The 3DS has been a revelation for me as a JRPG fan. New installments of old francises like Zelda and Dragon Quest, remakes of games I hadn’t previously had the chance to play, and completely new stuff like the Bravely series or Fantasy Life … The thing about being a thirty-something gamer is that you are always, to some extent, tying to recapture the excitement you felt as a child, when everything was new to you – but I’m glad that my 3DS RPG experience so far hasn’t been just about replaying and rehashing familiar games and concepts. The genre is living and developing, including on the 3DS.

So, I’m thrilled by the announcement of RPG Maker Fes, set to be released this summer in North America and Europe. I’ve always dreamt up all sorts of RPG ideas in my head, but I’ve also never had the discipline and long-term commitment to turn any of them into an actual game. Compared to the previous PC versions of the software, RPG Maker Fes might end up a bit limited in its abilities. Being able to use one’s own art and music is something experienced users wouldn’t want to miss. But having to work with limited, pre-made resources actually sounds a bit … freeing to me. It sounds like a good idea for beginners like me, who’ve never made a game before, to just focus on the game itself without also having to worry about creating all the art (and make it look nice!).

OK, to be honest …. looking at RPG Maker communities, I think that using one’s own art over the standard chipsets and sprites is a little overrated. First of all, it often leads to people combining mismatched art styles, with an end result that was probably a lot of work, but looks incoherent. The other issue is that it’s not just about having great, unique resources, but also about how you use them. Good mapping is an art, and a constant challenge. It can go wrong in various ways: sometimes maps look empty and boring, sometimes they are stuffed full with distracting, pointless details. Maps are usually too big (which is probably why they end up either empty or purposelessly crowded with random nonsense). The challenge is to create towns and dungeons that are no bigger than they have to be, interesting to look at and never confusing.

The most exciting thing about the 3DS RPG Maker is that you don’t have to own the software to play games created with it. There will be a free, downloadable app for this. I wonder how this will play out in real life. Will there be a lot of games worth trying? Will there be some kind of rules concerning the content of games hosted online? Will people have access to games created worldwide or just in their region? Questions, questions.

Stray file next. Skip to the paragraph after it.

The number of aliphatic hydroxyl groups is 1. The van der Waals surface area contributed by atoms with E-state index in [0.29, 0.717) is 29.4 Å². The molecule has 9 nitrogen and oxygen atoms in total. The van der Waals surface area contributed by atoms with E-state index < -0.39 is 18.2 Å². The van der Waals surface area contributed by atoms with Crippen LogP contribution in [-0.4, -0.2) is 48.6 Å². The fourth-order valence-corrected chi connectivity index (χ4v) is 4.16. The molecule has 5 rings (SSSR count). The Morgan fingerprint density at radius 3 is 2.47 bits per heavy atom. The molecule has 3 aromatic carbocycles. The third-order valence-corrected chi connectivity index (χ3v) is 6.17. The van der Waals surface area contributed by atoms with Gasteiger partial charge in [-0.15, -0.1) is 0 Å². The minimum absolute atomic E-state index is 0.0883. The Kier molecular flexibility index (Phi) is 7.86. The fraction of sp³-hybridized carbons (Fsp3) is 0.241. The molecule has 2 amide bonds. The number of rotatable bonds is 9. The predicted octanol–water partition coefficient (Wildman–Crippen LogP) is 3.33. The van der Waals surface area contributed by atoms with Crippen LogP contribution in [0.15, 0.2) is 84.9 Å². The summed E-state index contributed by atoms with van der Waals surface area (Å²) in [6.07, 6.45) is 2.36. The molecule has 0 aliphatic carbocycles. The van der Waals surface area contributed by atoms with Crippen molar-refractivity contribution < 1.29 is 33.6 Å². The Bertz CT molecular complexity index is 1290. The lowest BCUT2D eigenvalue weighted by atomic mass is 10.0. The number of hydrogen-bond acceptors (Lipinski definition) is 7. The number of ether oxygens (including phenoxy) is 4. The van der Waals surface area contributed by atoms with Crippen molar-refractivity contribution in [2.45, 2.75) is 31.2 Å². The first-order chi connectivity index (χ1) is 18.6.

When RPGs give you ethical choices …

… it is also your choice whether to accept them at all.

When I play RPGs, I like having the feeling that my actions and my own choices actually affect the story, and be it just in some small way. I’m totally fine with linear stories, but it’s always cool to be feel like you’re not just along for the right, but an active participant instead of a passive observer. I’ve noticed that even when the choice turns out to be an illusion, I still feel a little bit more involved in the game. It makes the experience more immersive for me, because it prompts me to really think about the characters and their world … Hmmm …

Then again, an abundance of pseudo-choices can have the opposite effect. In Golden Sun, I was constantly given the choice between saying Yes or saying No to questions and suggestions – but for the most part, giving the “wrong” answer just resulted in my opinion getting ignored or overruled by the other characters. Pfff! Stop asking me this stuff if you don’t care!

What actually prompted this post was an old-ish SiliconEra article about Bravely Second‘s sidequests, titled Bravely Second’s Job Options Overshadow Sidequests’ Difficult Decisions – the headline actually tells you the core argument of the article, which is really refreshing in this age of clickbait titles. Still, I disagree completely with the sentiment.

Continue reading